Although results of sonic velocity studies of wells in the region (Hillis 1991, 1993) supported the estimates of Cainozoic exhumation derived from AFTA and VR data, Holliday (1993) and Smith et al. (1994) considered these amounts to be unrealistically large, on the basis of regional geological trends. These concerns were echoed more recently by Holliday (1999). Specific comments included doubts about the validity of extrapolating linear palaeogeothermal gradients to estimate removed section, questions concerning the most appropriate values of palaeosurface temperature, and, on the basis of criticisms by McCulloch (1994) that were shown to be erroneous by Green et al. (1995a), the precise timing at which cooling began.

Please note that all contributions to Earthwise may be edited, altered, or removed by other contributors. If you do not want your writing to be edited mercilessly, then do not submit it here.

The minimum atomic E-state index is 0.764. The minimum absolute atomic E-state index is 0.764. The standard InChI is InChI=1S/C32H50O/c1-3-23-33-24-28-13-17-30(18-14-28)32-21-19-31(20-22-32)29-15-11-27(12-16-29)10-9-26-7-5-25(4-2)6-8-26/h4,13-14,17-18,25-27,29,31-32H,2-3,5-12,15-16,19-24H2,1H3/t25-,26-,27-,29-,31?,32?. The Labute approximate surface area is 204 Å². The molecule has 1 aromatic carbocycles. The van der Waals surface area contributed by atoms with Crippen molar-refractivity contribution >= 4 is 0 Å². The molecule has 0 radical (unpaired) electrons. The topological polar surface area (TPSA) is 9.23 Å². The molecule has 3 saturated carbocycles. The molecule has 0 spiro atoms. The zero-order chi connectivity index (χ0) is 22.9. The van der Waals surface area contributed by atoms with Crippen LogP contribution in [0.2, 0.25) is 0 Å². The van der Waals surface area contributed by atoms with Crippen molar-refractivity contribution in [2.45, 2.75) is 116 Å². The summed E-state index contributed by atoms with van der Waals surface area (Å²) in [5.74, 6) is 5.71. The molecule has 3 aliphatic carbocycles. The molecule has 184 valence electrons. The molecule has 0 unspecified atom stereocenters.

You are also promising us that you wrote this yourself, or copied it from a public domain or similar free resource (see Earthwise:Copyrights for details). Do not submit copyrighted work without permission!

Cancel Editing help (opens in new window)

  [] · [[]] · [[|]] · {{}} · · “” ‘’ «» ‹› „“ ‚‘ · ~ | °   · ± × ÷ ² ³ ½ · §
[[Category:]] · [[:File:]] · <code></code> · <syntaxhighlight></syntaxhighlight> · <includeonly></includeonly> · <noinclude></noinclude> · #REDIRECT[[]] · <translate></translate> · <languages/> · ==References== · {{reflist}} · ==Footnote== · {{reflist|group=note}} · <ref group=note> · __notoc__ · {{DEFAULTSORT:}} <div class="someclass noprint"></div> {{clear}} <br>

Template used on this page: